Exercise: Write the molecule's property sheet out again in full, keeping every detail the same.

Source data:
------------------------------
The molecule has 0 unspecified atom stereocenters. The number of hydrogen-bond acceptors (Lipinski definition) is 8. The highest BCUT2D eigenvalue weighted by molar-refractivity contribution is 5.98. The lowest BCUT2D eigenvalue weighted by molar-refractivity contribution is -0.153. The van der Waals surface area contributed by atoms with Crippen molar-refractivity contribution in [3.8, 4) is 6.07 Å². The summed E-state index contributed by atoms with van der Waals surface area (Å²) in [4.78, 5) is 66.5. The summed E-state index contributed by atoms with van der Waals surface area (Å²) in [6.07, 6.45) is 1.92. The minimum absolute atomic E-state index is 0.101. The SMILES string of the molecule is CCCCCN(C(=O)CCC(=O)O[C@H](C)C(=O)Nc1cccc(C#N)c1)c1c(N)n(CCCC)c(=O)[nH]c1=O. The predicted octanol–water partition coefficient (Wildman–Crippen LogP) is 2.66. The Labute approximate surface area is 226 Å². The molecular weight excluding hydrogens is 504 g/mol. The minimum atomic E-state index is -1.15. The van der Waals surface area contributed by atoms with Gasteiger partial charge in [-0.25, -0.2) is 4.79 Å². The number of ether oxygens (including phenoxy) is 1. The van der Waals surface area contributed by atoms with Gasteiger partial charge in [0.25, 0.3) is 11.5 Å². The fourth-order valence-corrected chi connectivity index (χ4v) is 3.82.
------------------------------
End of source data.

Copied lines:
The molecule has 0 unspecified atom stereocenters. The number of hydrogen-bond acceptors (Lipinski definition) is 8. The highest BCUT2D eigenvalue weighted by molar-refractivity contribution is 5.98. The lowest BCUT2D eigenvalue weighted by molar-refractivity contribution is -0.153. The van der Waals surface area contributed by atoms with Crippen molar-refractivity contribution in [3.8, 4) is 6.07 Å². The summed E-state index contributed by atoms with van der Waals surface area (Å²) in [4.78, 5) is 66.5. The summed E-state index contributed by atoms with van der Waals surface area (Å²) in [6.07, 6.45) is 1.92. The minimum absolute atomic E-state index is 0.101. The SMILES string of the molecule is CCCCCN(C(=O)CCC(=O)O[C@H](C)C(=O)Nc1cccc(C#N)c1)c1c(N)n(CCCC)c(=O)[nH]c1=O. The predicted octanol–water partition coefficient (Wildman–Crippen LogP) is 2.66. The Labute approximate surface area is 226 Å². The molecular weight excluding hydrogens is 504 g/mol. The minimum atomic E-state index is -1.15. The van der Waals surface area contributed by atoms with Gasteiger partial charge in [-0.25, -0.2) is 4.79 Å². The number of ether oxygens (including phenoxy) is 1. The van der Waals surface area contributed by atoms with Gasteiger partial charge in [0.25, 0.3) is 11.5 Å². The fourth-order valence-corrected chi connectivity index (χ4v) is 3.82.